This dissertation investigates the potential applications of the scientific paradigm known as "chaos theory" in the examination of dramatic theory. By illuminating the limitations of traditional Newtonian physics and Euclidean geometry, chaos theory conveys philosophical implications that transcend the scientific and provide suitable tools for describing cultural and artistic phenomena. These implications include emphasis on unpredictability, interaction and feedback, qualitative rather that quantitative analyses, and a nonlinear, continuous, even holistic perspective of systems traditionally viewed as dischotomous . ;This study examines (...)
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  41. L. Brown & J. Brown, Out of Chaos and Into a New Identity.
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  42. Stephen Brush (1986). Order Out of Chaos: Man's New Dialogue with Nature. [REVIEW] British Journal for the History of Science 19 (3):371-372.
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  43. Jean E. Burns (2007). Vacuum Radiation, Entropy, and Molecular Chaos. Foundations of Physics 37 (12):1727-1737.
    Vacuum radiation causes a particle to make a random walk about its dynamical trajectory. In this random walk the root mean square change in spatial coordinate is proportional to t 1/2, and the fractional changes in momentum and energy are proportional to t −1/2, where t is time. Thus the exchange of energy and momentum between a particle and the vacuum tends to zero over time. At the end of a mean free path the fractional change in momentum of a (...)
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  44. John L. Casti (1996). Chaos Data Analyzer. Complexity 2 (2):46-47.
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  45. C. M. Caves (1994). Quantum Theory: Concepts and Methods. Foundations of Physics 24:1583-1583.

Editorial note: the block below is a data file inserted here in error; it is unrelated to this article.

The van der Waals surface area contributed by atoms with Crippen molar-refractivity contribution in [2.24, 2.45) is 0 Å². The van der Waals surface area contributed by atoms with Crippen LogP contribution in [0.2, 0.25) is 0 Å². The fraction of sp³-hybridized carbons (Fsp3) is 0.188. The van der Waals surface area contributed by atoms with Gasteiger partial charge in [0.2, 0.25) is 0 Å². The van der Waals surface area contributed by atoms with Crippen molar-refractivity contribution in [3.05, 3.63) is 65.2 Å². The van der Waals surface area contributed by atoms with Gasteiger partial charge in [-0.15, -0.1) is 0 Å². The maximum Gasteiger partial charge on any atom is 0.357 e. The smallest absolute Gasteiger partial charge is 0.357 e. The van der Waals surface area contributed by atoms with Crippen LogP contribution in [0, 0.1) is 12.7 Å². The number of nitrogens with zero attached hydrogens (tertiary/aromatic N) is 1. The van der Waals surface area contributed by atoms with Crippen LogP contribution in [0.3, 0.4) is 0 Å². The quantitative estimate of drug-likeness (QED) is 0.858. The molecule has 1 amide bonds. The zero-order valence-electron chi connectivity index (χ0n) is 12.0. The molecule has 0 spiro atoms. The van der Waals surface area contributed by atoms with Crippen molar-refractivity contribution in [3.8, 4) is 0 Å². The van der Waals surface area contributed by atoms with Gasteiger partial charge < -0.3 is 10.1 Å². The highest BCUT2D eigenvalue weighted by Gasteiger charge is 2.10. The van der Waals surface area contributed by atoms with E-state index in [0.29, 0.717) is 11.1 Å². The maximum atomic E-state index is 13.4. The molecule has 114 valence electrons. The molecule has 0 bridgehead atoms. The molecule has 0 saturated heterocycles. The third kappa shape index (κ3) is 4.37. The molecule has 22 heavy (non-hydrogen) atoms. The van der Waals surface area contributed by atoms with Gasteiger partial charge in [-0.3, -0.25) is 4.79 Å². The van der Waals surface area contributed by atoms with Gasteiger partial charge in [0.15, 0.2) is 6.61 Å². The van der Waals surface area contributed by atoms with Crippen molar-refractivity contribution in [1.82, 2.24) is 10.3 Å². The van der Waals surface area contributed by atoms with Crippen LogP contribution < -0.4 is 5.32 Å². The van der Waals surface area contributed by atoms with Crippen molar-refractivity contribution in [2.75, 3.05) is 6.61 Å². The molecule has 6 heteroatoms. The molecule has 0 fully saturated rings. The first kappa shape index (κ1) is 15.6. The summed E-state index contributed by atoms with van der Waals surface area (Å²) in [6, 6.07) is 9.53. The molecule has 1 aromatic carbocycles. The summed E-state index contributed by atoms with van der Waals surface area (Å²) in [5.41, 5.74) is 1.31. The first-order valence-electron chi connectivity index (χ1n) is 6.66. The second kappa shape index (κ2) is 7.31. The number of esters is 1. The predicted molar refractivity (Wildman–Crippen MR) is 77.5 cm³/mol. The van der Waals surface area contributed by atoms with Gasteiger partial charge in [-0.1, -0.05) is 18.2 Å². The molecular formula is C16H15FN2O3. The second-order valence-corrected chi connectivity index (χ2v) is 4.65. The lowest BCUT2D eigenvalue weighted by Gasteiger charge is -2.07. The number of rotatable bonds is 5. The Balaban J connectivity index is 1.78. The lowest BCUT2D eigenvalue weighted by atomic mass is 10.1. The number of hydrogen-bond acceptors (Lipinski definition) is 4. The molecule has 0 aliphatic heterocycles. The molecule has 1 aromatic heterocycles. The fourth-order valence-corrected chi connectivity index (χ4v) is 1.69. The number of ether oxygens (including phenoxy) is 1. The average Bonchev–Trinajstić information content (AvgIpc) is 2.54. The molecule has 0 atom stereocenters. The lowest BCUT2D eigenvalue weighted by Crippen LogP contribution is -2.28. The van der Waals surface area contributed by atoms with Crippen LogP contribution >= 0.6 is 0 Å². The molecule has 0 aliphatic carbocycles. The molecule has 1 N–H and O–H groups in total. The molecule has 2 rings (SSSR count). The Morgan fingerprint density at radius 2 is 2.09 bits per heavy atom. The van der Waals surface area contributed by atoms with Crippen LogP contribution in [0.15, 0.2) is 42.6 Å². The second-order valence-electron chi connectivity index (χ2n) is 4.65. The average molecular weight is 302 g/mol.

46. Carlton M. Caves & R.�Diger Schack (1997). Unpredictability, Information, and Chaos. Complexity 3 (1):46-57.
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  47. Hugues Chat (1995). Towards a Thermodynamic Approach of Spatiotemporal Chaos. In R. J. Russell, N. Murphy & A. R. Peacocke (eds.), Chaos and Complexity. Vatican Observatory Publications 31.
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  48. Boris V. Chirikov (1986). Transient Chaos in Quantum and Classical Mechanics. Foundations of Physics 16 (1):39-49.
    Bogolubov's classical example of statistical relaxation in a many-dimensional linear oscillator is discussed. The relation of the discovered relaxation mechanism to quantum dynamics as well as to some new problems in classical mechanics is considered.
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  49. Kamila Chodarcewicz (2008). Podmiot, chaos i ironia. Friedricha Schlegla pytania o kształtowanie jednostki. Estetyka I Krytyka 1 (1):83-92.
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  50. John Cleave & Ian J. Thompson (1988). Chaos and Order: An Interview with Professor Michael Berry F.R.S. Cogito 2 (1):1-5.
    Michael Berry, Professor of Physics at Bristol University, discusses the philosophical ideas underlying his research to the theories of catastrophes and chaotic systems. He is one of England's leading scientists, and has been instrumental in the growth of interest in qualitative phenomena.